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HTTP Application Security (HAS) BoF

From: Peter Saint-Andre <stpeter@stpeter.im>
Date: Wed, 02 Jun 2010 08:11:45 -0600
Message-ID: <4C0666A1.8070308@stpeter.im>
To: "apps-discuss@ietf.org" <apps-discuss@ietf.org>
CC: Hannes Tschofenig <hannes.tschofenig@nsn.com>, =JeffH <Jeff.Hodges@kingsmountain.com>, Sid Stamm <sid@mozilla.com>, "Adam Barth (abarth@eecs.berkeley.edu)" <abarth@eecs.berkeley.edu>, Collin Jackson <collin.jackson@sv.cmu.edu>, Andy Steingruebl <asteingruebl@paypal.com>, Thomas Roessler <tlr@w3.org>, Brandon Sterne <bsterne@mozilla.com>, Mark Nottingham <mnot@mnot.net>, Discuss HTTP State Management Mechanism <http-state@ietf.org>, "hybi@ietf.org" <hybi@ietf.org>, "ietf-http-wg@w3.org Group" <ietf-http-wg@w3.org>
I've received a proposal to hold a birds of a feather (BoF) session at
IETF 78 in Maastricht on the topic of HTTP Application Security.  A
draft charter and agenda can be found below.  Please discuss on the
apps-discuss@ietf.org list:

https://www.ietf.org/mailman/listinfo/apps-discuss

/psa

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Charter for HTTP Application Security (HAS) WG

Problem Statement

Although modern Web applications are built on top of HTTP, they provide
rich functionality and have requirements beyond the original vision of
static web pages.  HTTP, and the applications built on it, have evolved
organically.  Over the past few years, we have seen a proliferation of
AJAX-based web applications (AJAX being shorthand for asynchronous
JavaScript and XML), as well as Rich Internet Applications (RIAs), based
on so-called Web 2.0 technologies.  These applications bring both
luscious eye-candy and convenient functionality, e.g. social networking,
to their users, making them quite compelling.  At the same time, we are
seeing an increase in attacks against these applications and their
underlying technologies.

The list of attacks is long and includes Cross-Site-Request Forgery
(CSRF)-based attacks, content-sniffing cross-site-scripting (XSS)
attacks, attacks against browsers supporting anti-XSS policies,
clickjacking attacks, malvertising attacks, as well as man-in-the-middle
(MITM) attacks against "secure" (e.g. Transport Layer Security
(TLS/SSL)-based) web sites along with distribution of the tools to carry
out such attacks (e.g. sslstrip).

Objectives

With the arrival of new attacks the introduction of new web security
indicators, security techniques, and policy communication mechanisms
have sprinkled throughout the various layers of the Web and HTTP.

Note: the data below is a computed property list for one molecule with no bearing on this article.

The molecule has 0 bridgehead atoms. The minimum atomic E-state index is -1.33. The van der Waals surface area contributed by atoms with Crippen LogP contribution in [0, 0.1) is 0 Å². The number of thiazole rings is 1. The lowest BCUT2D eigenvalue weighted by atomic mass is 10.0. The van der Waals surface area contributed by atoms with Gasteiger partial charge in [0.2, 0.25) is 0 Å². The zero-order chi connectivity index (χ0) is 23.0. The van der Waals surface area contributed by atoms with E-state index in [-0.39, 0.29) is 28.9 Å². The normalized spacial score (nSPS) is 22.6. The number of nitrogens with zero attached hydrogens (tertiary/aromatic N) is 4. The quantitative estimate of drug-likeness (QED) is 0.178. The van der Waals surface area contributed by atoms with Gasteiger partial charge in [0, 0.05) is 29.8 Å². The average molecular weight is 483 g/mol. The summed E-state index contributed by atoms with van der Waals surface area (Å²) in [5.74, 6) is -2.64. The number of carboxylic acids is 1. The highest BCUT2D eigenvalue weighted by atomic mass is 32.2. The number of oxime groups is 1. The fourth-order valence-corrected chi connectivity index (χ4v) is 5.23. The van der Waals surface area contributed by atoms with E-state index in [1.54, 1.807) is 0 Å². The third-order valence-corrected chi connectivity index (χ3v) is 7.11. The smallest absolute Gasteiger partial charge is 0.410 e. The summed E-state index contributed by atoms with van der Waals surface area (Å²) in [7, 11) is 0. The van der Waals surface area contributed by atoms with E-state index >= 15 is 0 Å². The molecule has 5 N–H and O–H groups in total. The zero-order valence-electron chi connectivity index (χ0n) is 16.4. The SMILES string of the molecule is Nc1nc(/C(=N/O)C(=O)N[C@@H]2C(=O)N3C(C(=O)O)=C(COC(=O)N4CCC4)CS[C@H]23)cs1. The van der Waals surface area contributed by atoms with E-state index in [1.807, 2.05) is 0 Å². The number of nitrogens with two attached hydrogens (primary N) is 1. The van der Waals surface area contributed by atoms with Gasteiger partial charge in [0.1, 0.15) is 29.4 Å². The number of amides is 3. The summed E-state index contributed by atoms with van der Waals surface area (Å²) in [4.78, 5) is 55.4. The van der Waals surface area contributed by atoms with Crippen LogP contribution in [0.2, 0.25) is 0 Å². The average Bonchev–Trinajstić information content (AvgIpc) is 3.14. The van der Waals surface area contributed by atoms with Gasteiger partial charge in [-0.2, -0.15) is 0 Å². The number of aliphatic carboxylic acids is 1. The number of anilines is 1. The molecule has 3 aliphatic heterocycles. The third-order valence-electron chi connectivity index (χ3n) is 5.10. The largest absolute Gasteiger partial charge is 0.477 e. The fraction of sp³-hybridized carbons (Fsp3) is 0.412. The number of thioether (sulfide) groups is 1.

The goal of this working group is to standardize a small number of
selected specifications that have proven to improve security of Internet
Web applications. The requirements guiding the work will be taken from
the Web application and Web security communities.  Initial work will be
limited to the following topics:

   - Media type sniffing, as discussed in draft-abarth-mime-sniff
   - Same origin policy, as discussed in draft-abarth-origin (expired)
   - Strict transport security, as discussed in
     draft-hodges-stricttransportsec (to be submitted shortly)

This working group will work closely with IETF Apps Area WGs (such as
HYBI, HTTPstate, and HTTPbis), as well as W3C WebApps working group(s).

Deliverables

1. A document illustrating the security problems Web applications are
facing and listing design requirements.  This document shall be
Informational.

2. A selected set of technical specifications documenting deployed
HTTP-based Web security solutions.
These documents shall be Standards Track.

Goals and Milestones

Oct 2010    Submit "HTTP Application Security Problem Statement and
            Requirements" as initial WG item.
Oct 2010    Submit "Media Type Sniffing" as initial WG item.
Oct 2010    Submit "Web Origin Concept" as initial WG item.
Oct 2010    Submit "Strict Transport Security" as initial WG item.
Feb 2011    Submit "HTTP Application Security Problem Statement and
            Requirements" to the IESG for consideration as an
            Informational RFC.
Mar 2011    Submit "Media Type Sniffing" to the IESG for consideration
            as a Standards Track RFC.
Mar 2011    Submit "Web Origin Concept" to the IESG for consideration as
            a Standards Track RFC.
Mar 2011    Submit "Strict Transport Security" to the IESG for
            consideration as a Standards Track RFC.
Apr 2011    Possible re-chartering

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Agenda for HTTP Application Security (HAS) BoF, IETF 78

Chairs: Hannes Tschofenig and Jeff Hodges (to be finalized)

5 min   Agenda bashing (Chairs)

10 min  Description of the problem space (TBD)

20 min  Motivation for standardizing (TBD)
        draft-abarth-mime-sniff
        draft-abarth-origin
        draft-hodges-stricttransportsec

15 min  Presentation of charter text (TBD)

60 min  Discussion of charter text and choice of the initial
specifications (All)

10 min  Conclusion (Chairs/ADs)

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Received on Wednesday, 2 June 2010 14:12:20 GMT

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